Attorney: Former St. Albert principal plans to appeal conviction
By Mike Bell
The Rev. Paul Monahan was sentenced Friday to a suspended prison sentence and ordered to register as a sex offender for all five counts of invasion of privacy after he turned down a deferred judgement.
Associate Judge Gary Anderson sentenced Monahan, 83, to a suspended sentence of 30 days in jail per each count to be served concurrently, a year of informal probation and to register as a sex offender for 10 years. A minimum fine was also suspended.
After the year of probation, Monahan will have be supervised for 10 years on special parole.
Monahan’s attorney, Dan McGinn, said his client plans to file an appeal over the conviction.
In December 2016, Monahan was found guilty after a bench trial of invading the privacy of five male high school students who said the retired priest looked at their genitals in a public restroom.
Monahan’s actions led to the judge’s conclusion Monahan intentionally violated the privacy rights of the boys, Anderson wrote in his decision.
In Iowa, invasion of privacy is an aggravated misdemeanor, which carries a maximum two-year prison sentence and/or a fine between $625 and $6,250.
Monahan is the former principal at St. Albert High School and a veteran priest in southwest Iowa. He did not take the stand during his trial, which was in November 2016.
During the trial, the students testified that while at a track meet at Treynor High School on April 4, 2016, Monahan had entered the restroom nine times and took a position at the urinal next to one of the teens despite others being open. They said he then stepped back and intentionally looked down at their genitals.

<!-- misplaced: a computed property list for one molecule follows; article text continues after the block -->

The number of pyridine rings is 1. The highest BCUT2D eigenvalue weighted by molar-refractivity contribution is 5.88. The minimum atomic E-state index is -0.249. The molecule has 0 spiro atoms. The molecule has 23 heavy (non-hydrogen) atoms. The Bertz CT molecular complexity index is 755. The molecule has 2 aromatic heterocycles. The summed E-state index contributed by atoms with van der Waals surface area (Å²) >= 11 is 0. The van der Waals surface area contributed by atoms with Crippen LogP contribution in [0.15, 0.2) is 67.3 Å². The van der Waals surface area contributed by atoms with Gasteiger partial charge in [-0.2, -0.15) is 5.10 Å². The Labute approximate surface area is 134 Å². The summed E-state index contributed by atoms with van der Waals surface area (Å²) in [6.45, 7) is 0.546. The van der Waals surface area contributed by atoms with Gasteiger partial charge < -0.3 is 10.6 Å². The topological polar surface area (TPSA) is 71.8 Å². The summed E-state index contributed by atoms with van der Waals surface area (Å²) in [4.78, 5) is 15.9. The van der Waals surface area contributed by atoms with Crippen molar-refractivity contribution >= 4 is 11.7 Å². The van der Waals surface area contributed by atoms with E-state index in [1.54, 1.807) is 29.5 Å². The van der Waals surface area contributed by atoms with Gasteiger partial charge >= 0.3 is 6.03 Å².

Monahan’s physician testified at the trial that his frequent visits to the restroom were because of a medical condition rather than any sexual desire. Monahan’s attorney, Bill McGinn, said during the trial that his client often looked down because of a “crick” in his neck.
Geoff Greenwood, a spokesman for the Iowa Attorney General’s Office, which prosecuted the case, could not be reached to comment on the sentencing. Dan McGinn declined to comment on the sentencing.
The Diocese of Des Moines issued a statement on the verdict Friday evening. The statement notes that Monahan was not required to undergo sex offender treatment and suggests the appeal could take at least a year.
Bishop Richard Pates called for “heartfelt prayers for all who have been affected by these proceedings.”
“We remember in these prayers the alleged victims, as well as Father Monahan, who is enduring severe stress, and any others who may have been affected,” Pates said in a statement. “For the benefit of all, we pray that the matter be resolved fully in minimum time.”
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